Who We Are

The past few years, the area where I live, Crawford County, Ohio, has seen a wonderful explosion of younger families who are embracing the joys and challenges of living off the land. Because of them, amazing things are happening which have been embraced by our community. Farmer’s markets have been created and on-farm stores have opened. Families dedicated to growing organic produce and naturally raised meats are meeting the public’s needs for locally raised foods. And at the heart of this movement are the women.

Ohio Country Journal is my attempt to share the essence of farm life, focusing on, but not limited to, women. My goal is to bring you into our circle of friendship by inviting you to share your stories and experiences with us. You don’t have to be a full time country woman to benefit from joining us; you just have to be you.

The full-time country women featured in Ohio Country Journal are an inspiration to anyone who dares to follow her dreams, whether it is to live in the country or to bring the country life-style to their urban neighborhoods.

Thursday, September 19, 2013

To Everything There is a Season

And right now, the 'things' in my season are apples and pears. LOTS of apples and pears!

Today I am turning "ugly" fruit into side dishes. I have several baskets of pears and apples that are below quality of what I can sell, but are too good to pitch out for the wildlife to enjoy (as  do the extremely sub-par fruit).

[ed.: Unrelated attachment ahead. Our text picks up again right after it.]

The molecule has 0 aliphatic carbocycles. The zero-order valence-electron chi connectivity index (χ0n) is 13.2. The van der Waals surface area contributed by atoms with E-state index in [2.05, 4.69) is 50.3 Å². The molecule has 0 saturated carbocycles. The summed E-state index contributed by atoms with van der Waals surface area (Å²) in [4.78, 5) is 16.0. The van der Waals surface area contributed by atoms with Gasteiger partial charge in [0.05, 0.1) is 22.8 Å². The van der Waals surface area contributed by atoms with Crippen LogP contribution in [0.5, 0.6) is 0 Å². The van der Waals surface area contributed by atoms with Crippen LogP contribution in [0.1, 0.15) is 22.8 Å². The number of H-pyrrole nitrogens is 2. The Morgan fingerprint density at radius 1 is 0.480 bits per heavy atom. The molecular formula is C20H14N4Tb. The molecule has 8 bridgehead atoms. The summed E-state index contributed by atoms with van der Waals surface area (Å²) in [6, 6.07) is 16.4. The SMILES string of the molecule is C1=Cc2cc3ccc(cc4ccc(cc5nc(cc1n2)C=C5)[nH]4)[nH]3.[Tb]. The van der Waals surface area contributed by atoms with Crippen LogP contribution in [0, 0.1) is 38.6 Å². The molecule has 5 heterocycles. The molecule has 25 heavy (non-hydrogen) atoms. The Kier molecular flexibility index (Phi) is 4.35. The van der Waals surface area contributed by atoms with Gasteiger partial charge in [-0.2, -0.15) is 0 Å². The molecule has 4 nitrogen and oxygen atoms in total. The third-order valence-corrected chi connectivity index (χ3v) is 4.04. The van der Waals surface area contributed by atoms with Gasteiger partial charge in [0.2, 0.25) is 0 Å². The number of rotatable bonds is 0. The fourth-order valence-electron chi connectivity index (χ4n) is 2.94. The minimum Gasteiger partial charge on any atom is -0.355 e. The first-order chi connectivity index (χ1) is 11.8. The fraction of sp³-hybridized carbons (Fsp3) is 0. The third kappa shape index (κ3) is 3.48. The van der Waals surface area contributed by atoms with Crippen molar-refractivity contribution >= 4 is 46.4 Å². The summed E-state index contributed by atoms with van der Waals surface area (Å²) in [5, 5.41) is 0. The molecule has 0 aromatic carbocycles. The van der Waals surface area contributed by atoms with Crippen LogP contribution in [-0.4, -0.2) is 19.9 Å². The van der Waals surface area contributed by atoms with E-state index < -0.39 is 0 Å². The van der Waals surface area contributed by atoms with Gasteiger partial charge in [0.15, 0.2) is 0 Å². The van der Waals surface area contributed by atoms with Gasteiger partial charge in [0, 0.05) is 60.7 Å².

"There are only ten minutes in the life of a pear when it is perfect to eat." - Ralph Waldo Emerson

I have to agree with Mr. Emerson; since pears can go bad very quickly, I chose to work with them first. And, as usual, I did not have any kind of plan in mind, other than knowing that I did not want to can them. Chunky pear/apple sauce came to mind. I changed that mind when I began peeling the pears because I thought that they look rather nice and can hold their own in the taste department.

After washing, peeling, and chopping the pears, I cooked them for a short while. I added a splash of apple cider to get the cooking started. Just before the pears were done I mixed in a tablespoon of mulling spices (which includes sugar). Other options that could work is to leave the pears alone or add a dash of cinnamon with a couple of teaspoons of sugar or honey.

When the pears were cooked, I put them in freezer containers. They are cooling on the counter before heading for the freezer shelves. When snow flies, these pears will be a nice reminder of this glorious autumn. I'll be thankful for the harvest, and as I am lazing about during long winter nights, I'll also be thankful that the harvest season is over.

Marcheta *seasoned
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